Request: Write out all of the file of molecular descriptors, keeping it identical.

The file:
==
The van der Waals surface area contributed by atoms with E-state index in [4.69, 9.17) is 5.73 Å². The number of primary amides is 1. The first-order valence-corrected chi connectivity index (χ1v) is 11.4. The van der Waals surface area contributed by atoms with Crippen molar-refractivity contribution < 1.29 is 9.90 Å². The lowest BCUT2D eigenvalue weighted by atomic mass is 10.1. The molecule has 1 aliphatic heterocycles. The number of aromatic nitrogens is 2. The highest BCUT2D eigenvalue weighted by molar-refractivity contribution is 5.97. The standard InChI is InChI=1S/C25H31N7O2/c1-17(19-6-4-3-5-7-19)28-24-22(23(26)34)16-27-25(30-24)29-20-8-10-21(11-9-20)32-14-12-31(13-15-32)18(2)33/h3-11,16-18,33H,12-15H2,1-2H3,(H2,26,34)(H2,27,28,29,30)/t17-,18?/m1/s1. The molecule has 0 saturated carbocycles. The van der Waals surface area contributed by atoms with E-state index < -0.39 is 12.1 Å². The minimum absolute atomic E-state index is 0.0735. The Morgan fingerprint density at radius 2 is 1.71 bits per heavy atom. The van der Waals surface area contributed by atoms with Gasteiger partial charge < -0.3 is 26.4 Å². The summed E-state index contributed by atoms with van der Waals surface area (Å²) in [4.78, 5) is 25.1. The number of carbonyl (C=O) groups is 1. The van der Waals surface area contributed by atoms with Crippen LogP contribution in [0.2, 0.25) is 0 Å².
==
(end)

The van der Waals surface area contributed by atoms with E-state index in [4.69, 9.17) is 5.73 Å². The number of primary amides is 1. The first-order valence-corrected chi connectivity index (χ1v) is 11.4. The van der Waals surface area contributed by atoms with Crippen molar-refractivity contribution < 1.29 is 9.90 Å². The lowest BCUT2D eigenvalue weighted by atomic mass is 10.1. The molecule has 1 aliphatic heterocycles. The number of aromatic nitrogens is 2. The highest BCUT2D eigenvalue weighted by molar-refractivity contribution is 5.97. The standard InChI is InChI=1S/C25H31N7O2/c1-17(19-6-4-3-5-7-19)28-24-22(23(26)34)16-27-25(30-24)29-20-8-10-21(11-9-20)32-14-12-31(13-15-32)18(2)33/h3-11,16-18,33H,12-15H2,1-2H3,(H2,26,34)(H2,27,28,29,30)/t17-,18?/m1/s1. The molecule has 0 saturated carbocycles. The van der Waals surface area contributed by atoms with E-state index < -0.39 is 12.1 Å². The minimum absolute atomic E-state index is 0.0735. The Morgan fingerprint density at radius 2 is 1.71 bits per heavy atom. The van der Waals surface area contributed by atoms with Gasteiger partial charge < -0.3 is 26.4 Å². The summed E-state index contributed by atoms with van der Waals surface area (Å²) in [4.78, 5) is 25.1. The number of carbonyl (C=O) groups is 1. The van der Waals surface area contributed by atoms with Crippen LogP contribution in [0.2, 0.25) is 0 Å².